This hit home for us this week when my wife's cousin was shot and killed by his half brother.  My wife's family is largely "successful", well educated, non-criminal.  They are not part of the stereotypical view many have of black families.  My wife's aunt (the dead child's grandmother) made some decisions in her youth that resulted in children born out of wedlock and without the benefit of being raised with a father in the home.  That has had a ripple effect through their family.  Her grandson was shot and killed by his half brother on Sunday. Her son (the father of the boy who was killed) was first arrested in high school for selling marijuana.  That was around the age of 18.  When he was arrested later (in his early 30s) for selling cocaine, because of his prior conviction, he got hard time.  He has been in prison for the last five years. His son, who was killed on Sunday, tweeted recently that he had had a dream that he was shot.  He also tweeted "Blessed to make it this far in life and to still be alive."  When I read that I thought "What kind of world did that boy live in to make him dream he had been shot?" and "How sad is it that a 16 year old boy would feel 'lucky' to have made it this far in life?"  As we reflect on this as a family, it's hard not to think about how the decisions one generation makes impacts the next.  The father of the boy arrested for killing his half brother was first arrested around the same age as his son.  Both boys were raised in homes without a father, like their father was.  What happened on Sunday was not the fault of the grandmother or the father, but the situations their sons were born into made their lives more difficult.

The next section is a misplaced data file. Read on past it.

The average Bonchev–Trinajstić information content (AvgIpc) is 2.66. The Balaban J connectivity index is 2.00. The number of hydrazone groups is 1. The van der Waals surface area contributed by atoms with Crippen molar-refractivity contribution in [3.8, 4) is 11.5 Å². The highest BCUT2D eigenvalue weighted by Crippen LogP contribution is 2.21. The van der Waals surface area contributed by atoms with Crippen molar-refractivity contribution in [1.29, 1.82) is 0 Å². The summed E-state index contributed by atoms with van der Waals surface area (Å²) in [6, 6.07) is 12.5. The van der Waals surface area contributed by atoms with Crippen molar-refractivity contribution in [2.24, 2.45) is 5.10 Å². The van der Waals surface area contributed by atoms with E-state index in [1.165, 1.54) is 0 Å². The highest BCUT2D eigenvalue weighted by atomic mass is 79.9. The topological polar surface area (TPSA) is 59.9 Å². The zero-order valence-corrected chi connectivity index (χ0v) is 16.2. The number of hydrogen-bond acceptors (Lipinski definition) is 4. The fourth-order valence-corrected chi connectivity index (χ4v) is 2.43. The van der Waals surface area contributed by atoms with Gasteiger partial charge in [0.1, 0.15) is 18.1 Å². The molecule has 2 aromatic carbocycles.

The fact is it is more difficult for African-Americans in America.   It's more difficult in many ways from little daily things like being pulled over for driving while black or being followed through a department store to big things like employment discrimination and the justice system. But, just because it's harder doesn't mean we can give up and say "Woe is me.".  It means we have to work harder. It means we have to take more personal responsibility.  It means we have to continue to work the system to make opportunities more available to everyone.  It means that we have to be cognizant of the image that is portrayed of us in the media- both fictional and news coverage, to begin to chip away at the stereotypes that follow us.  We have to stand up against the images that reinforce the stereotype of black men as thugs and someone to be feared are more realistically balanced by the images of most of us as law abiding citizens who have feelings just like you do.